A city of Stonecrest Special Report
July 28, 2018
ZIP Codes, police, no tax increase, dining options and other FAQs When will the Atlanta Sports City Complex begin construction? The Atlanta Sports City is owned and operated by a private company, APD Solutions. While the mayor, council and city hall staff are supportive and excited about the proposed development, we don’t set the timelines for APD. For more information please visit www. atlantasportscity.com. When will the Stonecrest City Limit signs be placed and why has it taken so long? City limit signs are placed by DeKalb County and the Georgia Department of Transportation. We are working with GDOT to better define our geographical borders which, according to our charter, split certain roads. Our staff is in the final stages of meeting GDOT’s requirements. The signs must be manufactured and should be in place by the end of the year. Does Stonecrest have its own ZIP Code and can this be used as a part of the mailing address? Earlier this year, the U.S. Postal Service authorized residents and businesses to begin replacing Lithonia with Stonecrest when using its mailing services. The majority of Stonecrest is in the 30038 ZIP code, though some parts of the city are in 30058. Councilman George Turner is working on getting a Stonecrest Post Office with a unique ZIP code. Is the city still planning on forming a police department? Yes, the police department is still in the plans. Some of the money gained from the Special Purpose Local Option Sales Tax (SPLOST) will be used to buy equipment for the new department. A Stonecrest police chief is slated to be hired in 2019. What parks and recreational areas will the city be responsible for? There are nine parks totaling more than 2,674 acres and a senior center in Stonecrest. These include Browns Mill Park and Aquatic Center, Southeast Athletic Complex, Davidson Arabia Mountain Nature Preserve, and the Lou Walker Senior Center. The mayor and council recently discussed acquiring the parks individually instead of all at once. The acquisitions should begin in 2019. The city is planning on hiring a parks and recreation director later this year. Will my taxes go up with the new city plans? Taxes in Stonecrest have not increased and there are no immediate plans for a tax increase in the future. The city and DeKalb County will benefit from the Special Purpose Local Option Sales Tax that voters passed last year. This will fund the city’s capital improvements, roads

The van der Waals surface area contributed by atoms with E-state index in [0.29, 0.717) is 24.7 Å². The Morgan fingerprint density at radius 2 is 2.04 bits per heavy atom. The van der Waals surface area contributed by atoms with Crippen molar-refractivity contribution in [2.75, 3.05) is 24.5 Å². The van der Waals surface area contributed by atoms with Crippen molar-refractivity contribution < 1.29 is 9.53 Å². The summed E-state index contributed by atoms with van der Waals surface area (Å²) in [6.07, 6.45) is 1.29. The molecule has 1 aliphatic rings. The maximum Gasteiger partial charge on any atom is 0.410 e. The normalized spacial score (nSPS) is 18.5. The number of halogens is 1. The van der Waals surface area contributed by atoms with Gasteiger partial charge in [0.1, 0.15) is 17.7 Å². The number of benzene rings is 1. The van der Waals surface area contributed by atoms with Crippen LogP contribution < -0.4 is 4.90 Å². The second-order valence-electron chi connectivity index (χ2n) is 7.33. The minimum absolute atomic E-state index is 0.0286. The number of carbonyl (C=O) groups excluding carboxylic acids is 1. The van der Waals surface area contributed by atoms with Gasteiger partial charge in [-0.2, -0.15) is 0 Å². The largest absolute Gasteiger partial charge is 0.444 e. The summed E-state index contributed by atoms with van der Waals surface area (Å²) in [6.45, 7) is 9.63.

Jennifer Ffrench Parker / CrossRoadsNews
The $200 million, 200-acre Atlanta Sports City at Stonecrest complex was unveiled by developers on Feb 22, 2017.
and infrastructure, and equipment for the police department.
What will it take to bring fine dining and upscale amenities to Stonecrest? According to Entrepreneur Magazine, here are things to consider when choosing a business location: n Demographics: Does the community have a stable economic foundation that will provide a healthy, longlasting environment for the business? According to Restaurant Advisory Service’s website, median household incomes play an important role in the decision on where to locate all restaurants from fast food to fine dining. For casual theme restaurants like TGI Friday’s, the median household income must be at least $35,000. Fine dining restaurants can require a median income of $60,000 or more. Consideration should also be given to who the customers are and their proximity to the location. n Foot and automobile traffic: Most retail businesses and restaurants thrive on foot traffic. It allows the retail
business to visually stimulate the window shopper and restaurants to attract customers with the smell of their cuisine. A good flow of commuter, automobile traffic also helps a business thrive. n Proximity to other businesses and services: Thriving businesses nearby can attract customers and employees who can also become your customers. For example, restaurants often attract lunch crowds from surrounding businesses. Stonecrest has the two of the factors listed by Entrepreneur Magazine. The city’s 2017 median household income is $45,156 and the average household income is $59,817. The mayor, council, and staff are working to bring high-end homes into the area. This will attract buyers with higher incomes which will make our median and average household incomes more attractive to fine dining and upscale amenities. — Adrion Bell
The Stonecrest timeline:
City Hall Ribbon Cutting on Nov. 11, 2017.
n March 24, 2016: Senate Bill
n January 2017: 20 candidates
n November 2016: Residents
n March 21, 2017: Stonecrest holds
208 passes authorizing Stonecrest referendum approve city of Stonecrest in referendum vote
qualify to run for mayor and city council first election
n May 8, 2017: Mayor and five
council members host first council meeting
to attract the tech giant’s second headquarters
n July 12, 2017: Stonecrest opens
n Nov. 11, 2017: City Hall grand
n Oct. 2, 2017: Mayor Jason Lary
n Dec. 29, 2017: Stonecrest passes
for first day of business
proposes creating a city of Amazon
A city of Stonecrest Special Report
its first budget of $6.2 million